Improve company productivity with a Business Account.Sign Up

x
  • Status: Solved
  • Priority: Medium
  • Security: Public
  • Views: 372
  • Last Modified:

Port Forwarding

I have a NAT router and windows server 2003 box with DNS after the router.  The server handles all websites and DNS with port 80 forwarded to it.  Is it possible to add a second server with other websites and put another forward lookup zone on the first server to redirect web requests to the second new server?
0
firemanrob
Asked:
firemanrob
  • 2
  • 2
  • 2
  • +1
2 Solutions
 
mikeleebrlaCommented:
wow,,,i'm not really sure where to start with this one. You are throwing a bunch of terms out there and i'm not sure you understand them (no offence).

1.  how many PUBLIC IPs do you have?
2.  what kind of NAT router do you have?
>>The server handles all websites and DNS with port 80 forwarded to it.

if it hosts your public DNS, it will have to have port 53 forwarded to it as well, but what do you mean by it handles 'all' websites? do you mean that server is the DNS server server that all your clients are pointed to? Do you mean that this server hosts ALL websites that you host? or what?


>>Is it possible to add a second server with other websites and put another forward lookup zone on the first server to redirect web requests to the second new server?

this is the statement that has me really confused....forward DNS lookup zones do NOT redirect web requests.  Forward lookup zones respond to DNS queries: thats it, nothing more.  IE a request for www.yourdomain.com will return to the client the IP (in the forward lookup zone) for www.youdomain.com IE 88.3.2.1.  Then the DNS client will look to 88.3.2.1 to find www.yourdomain.com, thats it.  A forward lookup zone cannot redirect, but it does DIRECT.

If you want some of the websites that you host to be DIRECTED to another server, just edit the PUBLIC DNS record for those websites to point to the PUBLIC IP of another web server.

0
 
mahe2000Commented:
i'm not sure if something can do what you want. however i think that a third server (or one of the existing ones) with a reverse proxy can help you to solve the problem
0
 
firemanrobAuthor Commented:
Mike,

No offense taken.  I have one public IP supplies by a cable internet provider.  From the cable modem I have a D-link 4-port router with port 80 forwarded to my server1.  Server1 hosts my websites as well as internal DNS.  I guess what I'm looking to do is have all website A-records go to that one public IP.  It would then get forwarded to my server1 which currently hosts internal DNS and all of my websites.  Id like to create a new forward lookup zone on the internal dns to redirect a website request to another server.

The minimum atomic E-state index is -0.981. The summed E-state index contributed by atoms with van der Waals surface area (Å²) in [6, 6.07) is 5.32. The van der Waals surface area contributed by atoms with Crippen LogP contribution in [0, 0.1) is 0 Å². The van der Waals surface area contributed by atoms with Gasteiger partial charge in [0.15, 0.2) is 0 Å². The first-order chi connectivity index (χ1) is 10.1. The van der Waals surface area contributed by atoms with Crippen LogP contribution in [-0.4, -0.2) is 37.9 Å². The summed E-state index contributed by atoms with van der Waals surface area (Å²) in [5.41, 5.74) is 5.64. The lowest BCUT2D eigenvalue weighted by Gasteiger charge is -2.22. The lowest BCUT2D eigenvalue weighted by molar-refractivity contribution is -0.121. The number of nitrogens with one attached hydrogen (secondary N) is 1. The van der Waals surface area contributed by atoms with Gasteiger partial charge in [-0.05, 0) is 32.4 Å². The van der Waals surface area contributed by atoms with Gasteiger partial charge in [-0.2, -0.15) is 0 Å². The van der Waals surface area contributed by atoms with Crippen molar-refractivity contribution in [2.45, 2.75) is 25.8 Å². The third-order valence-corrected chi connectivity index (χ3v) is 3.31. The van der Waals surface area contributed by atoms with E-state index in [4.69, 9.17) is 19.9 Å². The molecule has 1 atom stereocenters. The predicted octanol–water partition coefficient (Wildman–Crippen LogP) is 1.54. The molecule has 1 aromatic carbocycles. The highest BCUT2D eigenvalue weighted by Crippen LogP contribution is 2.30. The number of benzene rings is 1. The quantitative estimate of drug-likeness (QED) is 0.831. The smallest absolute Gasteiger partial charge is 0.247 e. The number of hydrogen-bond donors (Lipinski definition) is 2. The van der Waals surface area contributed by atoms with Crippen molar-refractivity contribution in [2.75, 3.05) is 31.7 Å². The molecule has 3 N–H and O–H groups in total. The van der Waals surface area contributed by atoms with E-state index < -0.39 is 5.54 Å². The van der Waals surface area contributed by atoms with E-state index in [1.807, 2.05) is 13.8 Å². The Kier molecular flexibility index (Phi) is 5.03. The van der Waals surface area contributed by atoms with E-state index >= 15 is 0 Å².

Example:

 www.mysite1.com:80---->MyPublicIP--->Router-->192.168.0.104(Server1)---->InternalDNS---->IISServer1

But what I'd like to do:

www.mysite2.com:80---->MyPublicIP--->Router-->192.168.0.104(Server1)---->InternalDNS---->IISServer2

Does that make sense?
0
What Kind of Coding Program is Right for You?

There are many ways to learn to code these days. From coding bootcamps like Flatiron School to online courses to totally free beginner resources. The best way to learn to code depends on many factors, but the most important one is you. See what course is best for you.

 
Steve KnightIT ConsultancyCommented:
That's not how it works.  As has suggested above you either need a reverse proxy in the middle, e.g. ISA server can redirect to different servers based on URL or most easily a second public IP address which your router then forwards to server2.  The public dns for that server would then point to the new ip.

Your internal dns does not come into this at all really apart from your own internal access to these sites (as you probably can't get to the external side of your router from inside the network you probably haved touse the internal address.

Another way would be to use different ports, e.g. port 81 on your public IP and forward it through router to server2.  This is messy though as the url is then www.yoursite.com:81 and this may not be accessible to people on networks behind firewalls and proxy servers (i.e. most people, especially corporates)

Steve
0
 
firemanrobAuthor Commented:
ok makes sense.  I am only familiar with home network routers that support one WAN IP.  Where can I check out routers that can obtain multiple WAN IP's like this would need?
0
 
Steve KnightIT ConsultancyCommented:
Sorry my knowledge of cable connections is nil as I have always had ADSL and cable doesn't get used by businesses normally in th uk.  Does the modem present a standard ethernet cable connection for starters?

If so pretty well any small dual ethernet interface Cisco router would do the trick.  What do you have at the moment?
0
 
mahe2000Commented:
To handle multiples IPs you can use a small firewall like cisco pix 501 at not a high coast and that will help you with improving your security too.
0
Question has a verified solution.

Are you are experiencing a similar issue? Get a personalized answer when you ask a related question.

Have a better answer? Share it in a comment.

Join & Write a Comment

Featured Post

Free Tool: IP Lookup

Get more info about an IP address or domain name, such as organization, abuse contacts and geolocation.

One of a set of tools we are providing to everyone as a way of saying thank you for being a part of the community.

  • 2
  • 2
  • 2
  • +1
Tackle projects and never again get stuck behind a technical roadblock.
Join Now